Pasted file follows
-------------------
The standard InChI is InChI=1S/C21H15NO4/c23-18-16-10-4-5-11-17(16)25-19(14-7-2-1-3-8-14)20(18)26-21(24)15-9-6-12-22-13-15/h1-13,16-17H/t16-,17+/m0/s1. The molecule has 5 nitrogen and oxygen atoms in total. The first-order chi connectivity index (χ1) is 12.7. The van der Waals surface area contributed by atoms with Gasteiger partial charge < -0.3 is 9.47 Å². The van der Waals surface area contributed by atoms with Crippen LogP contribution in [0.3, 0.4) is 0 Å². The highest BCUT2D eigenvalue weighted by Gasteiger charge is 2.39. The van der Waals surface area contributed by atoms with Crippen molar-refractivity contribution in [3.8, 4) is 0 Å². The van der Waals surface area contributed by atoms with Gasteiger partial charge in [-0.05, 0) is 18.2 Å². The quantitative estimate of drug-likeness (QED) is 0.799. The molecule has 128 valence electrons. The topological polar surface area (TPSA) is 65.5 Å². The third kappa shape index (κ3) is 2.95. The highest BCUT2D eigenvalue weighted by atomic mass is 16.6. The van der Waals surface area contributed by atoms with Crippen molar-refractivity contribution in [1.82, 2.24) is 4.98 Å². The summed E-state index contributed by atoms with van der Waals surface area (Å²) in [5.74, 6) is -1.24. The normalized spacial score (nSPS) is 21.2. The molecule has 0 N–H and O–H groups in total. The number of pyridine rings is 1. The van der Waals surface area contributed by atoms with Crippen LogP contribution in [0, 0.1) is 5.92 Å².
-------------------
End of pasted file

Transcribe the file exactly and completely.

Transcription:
The standard InChI is InChI=1S/C21H15NO4/c23-18-16-10-4-5-11-17(16)25-19(14-7-2-1-3-8-14)20(18)26-21(24)15-9-6-12-22-13-15/h1-13,16-17H/t16-,17+/m0/s1. The molecule has 5 nitrogen and oxygen atoms in total. The first-order chi connectivity index (χ1) is 12.7. The van der Waals surface area contributed by atoms with Gasteiger partial charge < -0.3 is 9.47 Å². The van der Waals surface area contributed by atoms with Crippen LogP contribution in [0.3, 0.4) is 0 Å². The highest BCUT2D eigenvalue weighted by Gasteiger charge is 2.39. The van der Waals surface area contributed by atoms with Crippen molar-refractivity contribution in [3.8, 4) is 0 Å². The van der Waals surface area contributed by atoms with Gasteiger partial charge in [-0.05, 0) is 18.2 Å². The quantitative estimate of drug-likeness (QED) is 0.799. The molecule has 128 valence electrons. The topological polar surface area (TPSA) is 65.5 Å². The third kappa shape index (κ3) is 2.95. The highest BCUT2D eigenvalue weighted by atomic mass is 16.6. The van der Waals surface area contributed by atoms with Crippen molar-refractivity contribution in [1.82, 2.24) is 4.98 Å². The summed E-state index contributed by atoms with van der Waals surface area (Å²) in [5.74, 6) is -1.24. The normalized spacial score (nSPS) is 21.2. The molecule has 0 N–H and O–H groups in total. The number of pyridine rings is 1. The van der Waals surface area contributed by atoms with Crippen LogP contribution in [0, 0.1) is 5.92 Å².